Banksy wrote that the New York Times declined to publish his op-ed about One World Trade Center. Credit: Banksy
Banksy posted an op-ed on his website after the New York Times declined to publish it.
Banksy implied that the newspaper was censoring him, posting photos of his recent graffitied message in Greenpoint, "This site contains blocked messages." He then wrote, "Today's piece was going to be an op-ed column in the New York Times. But they declined to publish what I supplied. Which was this ... "
He posted an image of how he imagined his op-ed to look in the paper, complete with the New York Times nameplate and an imagined headline and subhead: Banksy called the piece "Shyscraper."
The artist took the new World Trade Center to task in his op-ed, writing, "That building is a disaster. Well no, disasters are interesting. One World Trade Center is a non-event. It's vanilla. It looks like something they would build in Canada."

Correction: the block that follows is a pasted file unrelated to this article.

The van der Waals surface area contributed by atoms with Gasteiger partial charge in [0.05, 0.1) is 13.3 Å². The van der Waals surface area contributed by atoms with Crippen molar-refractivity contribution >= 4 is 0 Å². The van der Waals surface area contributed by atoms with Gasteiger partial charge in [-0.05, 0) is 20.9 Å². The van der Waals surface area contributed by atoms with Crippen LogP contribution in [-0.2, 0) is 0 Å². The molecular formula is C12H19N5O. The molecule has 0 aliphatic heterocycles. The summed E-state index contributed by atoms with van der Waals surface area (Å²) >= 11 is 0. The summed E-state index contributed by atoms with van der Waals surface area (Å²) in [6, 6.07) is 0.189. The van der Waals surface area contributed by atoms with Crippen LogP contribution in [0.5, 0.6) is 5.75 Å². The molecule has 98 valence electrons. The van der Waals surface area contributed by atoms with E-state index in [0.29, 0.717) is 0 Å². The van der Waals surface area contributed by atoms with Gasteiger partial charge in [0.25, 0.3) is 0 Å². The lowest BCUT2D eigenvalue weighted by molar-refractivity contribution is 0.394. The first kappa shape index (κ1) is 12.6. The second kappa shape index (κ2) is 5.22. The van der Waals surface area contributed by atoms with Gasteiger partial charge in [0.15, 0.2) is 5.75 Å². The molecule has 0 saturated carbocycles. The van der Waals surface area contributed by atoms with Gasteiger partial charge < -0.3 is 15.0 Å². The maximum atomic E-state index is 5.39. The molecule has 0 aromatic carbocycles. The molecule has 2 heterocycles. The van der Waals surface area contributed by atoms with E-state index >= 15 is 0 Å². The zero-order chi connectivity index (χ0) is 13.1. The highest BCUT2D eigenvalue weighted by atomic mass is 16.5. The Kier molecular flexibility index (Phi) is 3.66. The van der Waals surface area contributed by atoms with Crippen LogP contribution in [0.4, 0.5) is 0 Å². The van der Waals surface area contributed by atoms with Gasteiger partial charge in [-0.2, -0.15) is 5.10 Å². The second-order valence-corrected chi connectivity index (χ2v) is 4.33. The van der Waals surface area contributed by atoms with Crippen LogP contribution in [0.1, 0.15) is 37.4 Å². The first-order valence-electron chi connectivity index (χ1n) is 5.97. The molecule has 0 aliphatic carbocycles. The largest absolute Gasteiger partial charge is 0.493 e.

Banksy explained in his piece that he was coming from the place of a visitor and a friend to New York. "Nobody comes to New York to bathe in your well-mannered common sense," he wrote. "We're here for the spirit and audacity. Of which One World Trade has none."
Eileen Murphy, spokeswoman for the New York Times, told Metro, "He did submit an op-ed and art. We couldn't agree on either the piece or the art, so we rejected it."
Murphy added, "What he has posted on his site is not exactly the same as what he submitted."